MANILA, Philippines – Typhoon Ramon (Kalmaegi) remains a threat to the northern Cagayan-Babuyan Group of Islands area, while Tropical Depression Sarah maintained its strength late Tuesday evening, November 19.
In a briefing past 11 pm on Tuesday, the Philippine Atmospheric, Geophysical, and Astronomical Services Administration (PAGASA) said Ramon is now 100 kilometers east northeast of Aparri, Cagayan, or 45 kilometers northeast of Santa Ana, Cagayan.
The typhoon is moving southwest – albeit slowly – after being almost stationary for most of Tuesday.
It continues to have maximum winds of 120 kilometers per hour (km/h), but its gustiness decreased from 165 km/h to 150 km/h.
Ramon is now expected to make landfall in the Santa Ana-Calayan area in the northern part of Cagayan between Tuesday evening and early Wednesday morning, November 20.
"Significant weakening is expected during and after landfall due to land interaction and the northeast monsoon," added PAGASA.
This is the latest list of areas under tropical cyclone wind signals due to Ramon:
Signal No. 3 (winds of 121 km/h to 170 km/h)
Signal No. 2 (winds of 61 km/h to 120 km/h)
Signal No. 1 (winds of 30 km/h to 60 km/h)
Ramon will also continue to trigger rain on Wednesday. Here is the rainfall outlook:
Wednesday, November 20
PAGASA again advised residents to remain on alert in case there are flash floods and landslides. According to the state weather bureau, flooding may be experienced in coastal areas under Signal Nos. 2 and 3 due to high waves. (READ: FAST FACTS: Tropical cyclones, rainfall advisories)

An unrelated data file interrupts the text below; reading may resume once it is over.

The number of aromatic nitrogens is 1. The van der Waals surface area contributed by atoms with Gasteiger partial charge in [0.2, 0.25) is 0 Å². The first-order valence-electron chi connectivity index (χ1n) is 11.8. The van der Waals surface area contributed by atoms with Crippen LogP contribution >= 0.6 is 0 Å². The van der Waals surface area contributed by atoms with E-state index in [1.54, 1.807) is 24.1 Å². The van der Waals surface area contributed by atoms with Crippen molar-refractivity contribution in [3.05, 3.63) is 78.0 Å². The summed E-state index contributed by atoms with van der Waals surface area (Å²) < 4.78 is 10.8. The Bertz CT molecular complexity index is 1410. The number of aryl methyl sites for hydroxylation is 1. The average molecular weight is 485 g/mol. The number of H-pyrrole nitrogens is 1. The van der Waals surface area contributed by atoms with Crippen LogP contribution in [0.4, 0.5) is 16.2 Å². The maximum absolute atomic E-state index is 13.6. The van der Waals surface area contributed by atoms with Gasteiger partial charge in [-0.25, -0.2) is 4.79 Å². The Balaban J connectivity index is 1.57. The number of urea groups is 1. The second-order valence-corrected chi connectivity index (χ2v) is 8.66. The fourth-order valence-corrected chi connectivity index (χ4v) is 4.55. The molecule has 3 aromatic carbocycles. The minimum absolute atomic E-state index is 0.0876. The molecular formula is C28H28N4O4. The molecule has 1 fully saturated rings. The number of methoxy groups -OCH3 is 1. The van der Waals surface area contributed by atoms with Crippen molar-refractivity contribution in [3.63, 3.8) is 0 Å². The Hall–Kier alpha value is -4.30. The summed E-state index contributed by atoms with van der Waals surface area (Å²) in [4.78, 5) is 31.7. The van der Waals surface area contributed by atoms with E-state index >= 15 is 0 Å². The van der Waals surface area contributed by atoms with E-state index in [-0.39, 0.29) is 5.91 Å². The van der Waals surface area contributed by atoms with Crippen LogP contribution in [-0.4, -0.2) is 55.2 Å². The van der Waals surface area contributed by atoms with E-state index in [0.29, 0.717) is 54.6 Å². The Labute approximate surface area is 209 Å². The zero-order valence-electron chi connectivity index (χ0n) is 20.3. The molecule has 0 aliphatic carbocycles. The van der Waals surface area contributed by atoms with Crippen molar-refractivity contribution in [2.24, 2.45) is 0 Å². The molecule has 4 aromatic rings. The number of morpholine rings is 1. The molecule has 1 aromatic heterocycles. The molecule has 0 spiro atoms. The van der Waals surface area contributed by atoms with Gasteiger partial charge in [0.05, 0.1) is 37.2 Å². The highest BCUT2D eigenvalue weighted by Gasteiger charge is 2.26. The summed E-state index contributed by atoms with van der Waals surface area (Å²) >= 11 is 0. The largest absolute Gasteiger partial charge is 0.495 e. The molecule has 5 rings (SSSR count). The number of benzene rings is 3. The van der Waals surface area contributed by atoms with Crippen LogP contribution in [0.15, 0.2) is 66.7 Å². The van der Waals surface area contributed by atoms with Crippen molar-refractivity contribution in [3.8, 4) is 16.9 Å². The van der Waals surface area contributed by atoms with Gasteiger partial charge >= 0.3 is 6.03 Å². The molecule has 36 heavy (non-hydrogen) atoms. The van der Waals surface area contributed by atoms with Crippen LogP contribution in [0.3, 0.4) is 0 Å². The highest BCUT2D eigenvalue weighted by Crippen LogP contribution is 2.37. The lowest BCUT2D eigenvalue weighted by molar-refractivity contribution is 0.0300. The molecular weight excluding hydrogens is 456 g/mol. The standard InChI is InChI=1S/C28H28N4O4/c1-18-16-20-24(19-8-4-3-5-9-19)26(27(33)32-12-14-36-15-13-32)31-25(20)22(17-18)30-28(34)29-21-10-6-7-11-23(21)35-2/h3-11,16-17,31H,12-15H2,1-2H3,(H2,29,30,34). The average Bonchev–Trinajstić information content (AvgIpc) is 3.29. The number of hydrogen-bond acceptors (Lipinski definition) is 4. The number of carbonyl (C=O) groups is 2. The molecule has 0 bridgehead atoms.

Travel remains risky too, especially for small vessels, in the seaboards of areas under tropical cyclone wind signals, the seaboard of the southern part of Isabela, as well as the western seaboard of Zambales and Bataan.
Classes have been suspended in some areas for Wednesday. (READ: #WalangPasok: Class suspensions, Wednesday, November 20, 2019)
Ramon could leave the Philippine Area of Responsibility (PAR) on Thursday, November 21. By then, it would have likely weakened into a low pressure area.
Ramon is the Philippines' 18th tropical cyclone for 2019, and the 2nd for November.
Image from PAGASA
Meanwhile, Sarah is now 570 kilometers east of Virac, Catanduanes, still moving northwest at a relatively fast 35 km/h.
The tropical depression continues to have maximum winds of 55 km/h and gustiness of up to 70 km/h. But it could intensify into a tropical storm within 12 hours.
There are no tropical cyclone wind signals due to Sarah, so far. But like Ramon, it will bring rain to parts of Northern Luzon.
Wednesday afternoon, November 20
Thursday, November 21
Sarah could also make landfall in Cagayan on Thursday.
If it maintains its speed and direction, it might leave PAR on Friday, November 22.
Sarah is the Philippines' 19th tropical cyclone for 2019, and the 3rd for November.
Image from PAGASA
The country gets an average of 20 tropical cyclones annually, but since 2019 is an El Niño year, only 14 to 18 tropical cyclones had been projected. (READ: LIST: PAGASA's names for tropical cyclones in 2019)
With Sarah's arrival, the estimate has been exceeded for the year and also for the month of November.
These had been the projections for the last two months of 2019: